If you want, you can meditate on the impact humans have on the environment, or ponder for a while the notion of permanence, but it doesn't force you to do that. It's just huge, ridiculously huge stuff made out of a total "waste" material, and it's never going to degrade, like all things made out of this material, after the installation is done. It feels like a great joke, and it invites you to consider certain issues without cramming them down your throat in an overexplanatory way.

I did quite a bit of internet probing and couldn't find too much information about Peter Robinson, but I did find this review of another, similar installation of his, and I think it's insightful and worth a read. Probably because it seems like the reviewer has reached a similar if more elegantly stated conclusion about Robinson as I. Also fodder for further thought, in a different blog entry.

The entry took me a good week to write, but I think forcing myself into this mode of thinking is useful for me. I'd be interested in knowing your thoughts as well.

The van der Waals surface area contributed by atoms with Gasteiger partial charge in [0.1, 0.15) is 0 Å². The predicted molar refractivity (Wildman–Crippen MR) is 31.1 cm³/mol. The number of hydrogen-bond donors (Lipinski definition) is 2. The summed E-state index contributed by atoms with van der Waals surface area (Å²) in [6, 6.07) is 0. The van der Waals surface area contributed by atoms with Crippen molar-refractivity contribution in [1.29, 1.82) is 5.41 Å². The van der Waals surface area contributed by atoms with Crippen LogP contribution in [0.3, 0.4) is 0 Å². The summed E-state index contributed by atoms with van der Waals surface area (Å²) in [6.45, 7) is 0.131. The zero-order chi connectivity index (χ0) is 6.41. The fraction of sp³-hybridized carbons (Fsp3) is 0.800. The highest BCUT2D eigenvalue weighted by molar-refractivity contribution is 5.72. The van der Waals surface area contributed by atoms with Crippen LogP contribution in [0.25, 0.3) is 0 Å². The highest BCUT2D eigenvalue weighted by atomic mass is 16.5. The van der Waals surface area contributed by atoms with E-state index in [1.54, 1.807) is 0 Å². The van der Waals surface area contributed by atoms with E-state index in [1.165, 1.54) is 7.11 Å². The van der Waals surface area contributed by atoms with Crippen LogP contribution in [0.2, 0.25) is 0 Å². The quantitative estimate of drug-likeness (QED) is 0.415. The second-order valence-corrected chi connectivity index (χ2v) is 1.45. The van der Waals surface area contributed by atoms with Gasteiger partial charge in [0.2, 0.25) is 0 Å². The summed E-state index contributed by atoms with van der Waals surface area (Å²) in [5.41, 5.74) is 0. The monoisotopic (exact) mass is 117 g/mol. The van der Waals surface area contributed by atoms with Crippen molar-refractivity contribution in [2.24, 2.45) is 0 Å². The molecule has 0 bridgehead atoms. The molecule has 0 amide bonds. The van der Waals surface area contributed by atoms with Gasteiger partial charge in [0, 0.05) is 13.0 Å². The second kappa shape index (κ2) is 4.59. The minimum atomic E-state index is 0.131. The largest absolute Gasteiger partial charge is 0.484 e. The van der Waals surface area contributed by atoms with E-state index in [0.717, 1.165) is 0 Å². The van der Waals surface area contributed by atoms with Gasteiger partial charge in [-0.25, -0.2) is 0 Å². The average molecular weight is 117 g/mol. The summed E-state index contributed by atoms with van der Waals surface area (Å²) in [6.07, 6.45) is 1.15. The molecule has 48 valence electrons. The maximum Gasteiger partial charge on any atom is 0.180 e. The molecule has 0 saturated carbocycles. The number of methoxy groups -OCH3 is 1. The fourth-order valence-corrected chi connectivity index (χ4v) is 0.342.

1. My gut reactions were pretty similar. To me, Murmur Study feels kind of despairing about people's informational byproducts, while the other one feels like it's talking about physical byproducts as some awesome, perverse accomplishment. And that second thing is more interesting to me, and if only by virtue of "feeling less negative." Of course, I made up that negativity after looking at it, and someone could just as easily come up with opposite conclusions about both and favor the first for the same reason I favor the second.

    I really like how the article you linked talks about how even though you feel like the piece should be depressing what with its environmental implications, it ends up being just really awesome and fun to be in the same room with.